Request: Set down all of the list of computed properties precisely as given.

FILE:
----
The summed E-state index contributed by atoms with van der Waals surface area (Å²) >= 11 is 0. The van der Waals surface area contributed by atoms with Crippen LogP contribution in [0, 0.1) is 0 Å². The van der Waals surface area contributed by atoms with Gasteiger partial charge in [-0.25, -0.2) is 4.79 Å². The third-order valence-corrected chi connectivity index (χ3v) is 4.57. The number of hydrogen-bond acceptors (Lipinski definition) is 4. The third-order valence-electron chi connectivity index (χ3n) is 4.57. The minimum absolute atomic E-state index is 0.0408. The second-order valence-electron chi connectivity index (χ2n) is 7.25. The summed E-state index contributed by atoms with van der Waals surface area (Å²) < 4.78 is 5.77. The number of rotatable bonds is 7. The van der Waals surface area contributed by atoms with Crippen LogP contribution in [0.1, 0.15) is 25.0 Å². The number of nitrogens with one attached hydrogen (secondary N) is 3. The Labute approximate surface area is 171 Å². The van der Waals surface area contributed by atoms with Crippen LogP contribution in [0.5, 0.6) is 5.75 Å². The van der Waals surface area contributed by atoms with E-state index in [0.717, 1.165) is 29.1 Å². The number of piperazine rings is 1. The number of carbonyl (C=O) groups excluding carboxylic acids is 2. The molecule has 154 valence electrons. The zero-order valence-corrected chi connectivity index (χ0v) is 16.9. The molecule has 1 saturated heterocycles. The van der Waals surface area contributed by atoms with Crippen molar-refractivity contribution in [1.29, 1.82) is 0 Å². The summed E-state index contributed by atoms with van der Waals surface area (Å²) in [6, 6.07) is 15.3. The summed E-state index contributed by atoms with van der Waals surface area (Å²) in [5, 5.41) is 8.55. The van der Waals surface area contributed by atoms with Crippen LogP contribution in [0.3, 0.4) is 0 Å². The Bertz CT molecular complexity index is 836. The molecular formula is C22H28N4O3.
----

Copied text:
The summed E-state index contributed by atoms with van der Waals surface area (Å²) >= 11 is 0. The van der Waals surface area contributed by atoms with Crippen LogP contribution in [0, 0.1) is 0 Å². The van der Waals surface area contributed by atoms with Gasteiger partial charge in [-0.25, -0.2) is 4.79 Å². The third-order valence-corrected chi connectivity index (χ3v) is 4.57. The number of hydrogen-bond acceptors (Lipinski definition) is 4. The third-order valence-electron chi connectivity index (χ3n) is 4.57. The minimum absolute atomic E-state index is 0.0408. The second-order valence-electron chi connectivity index (χ2n) is 7.25. The summed E-state index contributed by atoms with van der Waals surface area (Å²) < 4.78 is 5.77. The number of rotatable bonds is 7. The van der Waals surface area contributed by atoms with Crippen LogP contribution in [0.1, 0.15) is 25.0 Å². The number of nitrogens with one attached hydrogen (secondary N) is 3. The Labute approximate surface area is 171 Å². The van der Waals surface area contributed by atoms with Crippen LogP contribution in [0.5, 0.6) is 5.75 Å². The van der Waals surface area contributed by atoms with E-state index in [0.717, 1.165) is 29.1 Å². The number of piperazine rings is 1. The number of carbonyl (C=O) groups excluding carboxylic acids is 2. The molecule has 154 valence electrons. The zero-order valence-corrected chi connectivity index (χ0v) is 16.9. The molecule has 1 saturated heterocycles. The van der Waals surface area contributed by atoms with Crippen molar-refractivity contribution in [1.29, 1.82) is 0 Å². The summed E-state index contributed by atoms with van der Waals surface area (Å²) in [6, 6.07) is 15.3. The summed E-state index contributed by atoms with van der Waals surface area (Å²) in [5, 5.41) is 8.55. The van der Waals surface area contributed by atoms with Crippen LogP contribution in [0.3, 0.4) is 0 Å². The Bertz CT molecular complexity index is 836. The molecular formula is C22H28N4O3.